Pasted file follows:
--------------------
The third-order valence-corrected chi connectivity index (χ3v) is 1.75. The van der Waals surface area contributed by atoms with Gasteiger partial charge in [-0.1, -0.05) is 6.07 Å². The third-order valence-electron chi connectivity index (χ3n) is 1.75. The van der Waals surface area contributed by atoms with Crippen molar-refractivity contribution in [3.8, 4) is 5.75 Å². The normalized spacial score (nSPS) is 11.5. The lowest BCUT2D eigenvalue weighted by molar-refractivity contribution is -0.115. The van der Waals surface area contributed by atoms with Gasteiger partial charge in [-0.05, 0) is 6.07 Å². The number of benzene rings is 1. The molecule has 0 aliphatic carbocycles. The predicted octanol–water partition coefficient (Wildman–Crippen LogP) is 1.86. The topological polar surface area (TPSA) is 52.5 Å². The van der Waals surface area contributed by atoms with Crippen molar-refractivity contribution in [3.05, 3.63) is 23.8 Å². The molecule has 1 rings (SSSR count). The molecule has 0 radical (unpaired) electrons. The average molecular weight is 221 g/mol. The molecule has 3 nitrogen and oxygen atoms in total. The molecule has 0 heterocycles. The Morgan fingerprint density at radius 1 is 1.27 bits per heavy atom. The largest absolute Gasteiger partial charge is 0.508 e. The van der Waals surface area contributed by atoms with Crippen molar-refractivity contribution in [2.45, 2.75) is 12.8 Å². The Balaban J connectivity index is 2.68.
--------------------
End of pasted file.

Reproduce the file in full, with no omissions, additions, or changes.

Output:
The third-order valence-corrected chi connectivity index (χ3v) is 1.75. The van der Waals surface area contributed by atoms with Gasteiger partial charge in [-0.1, -0.05) is 6.07 Å². The third-order valence-electron chi connectivity index (χ3n) is 1.75. The van der Waals surface area contributed by atoms with Crippen molar-refractivity contribution in [3.8, 4) is 5.75 Å². The normalized spacial score (nSPS) is 11.5. The lowest BCUT2D eigenvalue weighted by molar-refractivity contribution is -0.115. The van der Waals surface area contributed by atoms with Gasteiger partial charge in [-0.05, 0) is 6.07 Å². The number of benzene rings is 1. The molecule has 0 aliphatic carbocycles. The predicted octanol–water partition coefficient (Wildman–Crippen LogP) is 1.86. The topological polar surface area (TPSA) is 52.5 Å². The van der Waals surface area contributed by atoms with Crippen molar-refractivity contribution in [3.05, 3.63) is 23.8 Å². The molecule has 1 rings (SSSR count). The molecule has 0 radical (unpaired) electrons. The average molecular weight is 221 g/mol. The molecule has 3 nitrogen and oxygen atoms in total. The molecule has 0 heterocycles. The Morgan fingerprint density at radius 1 is 1.27 bits per heavy atom. The largest absolute Gasteiger partial charge is 0.508 e. The van der Waals surface area contributed by atoms with Crippen molar-refractivity contribution in [2.45, 2.75) is 12.8 Å². The Balaban J connectivity index is 2.68.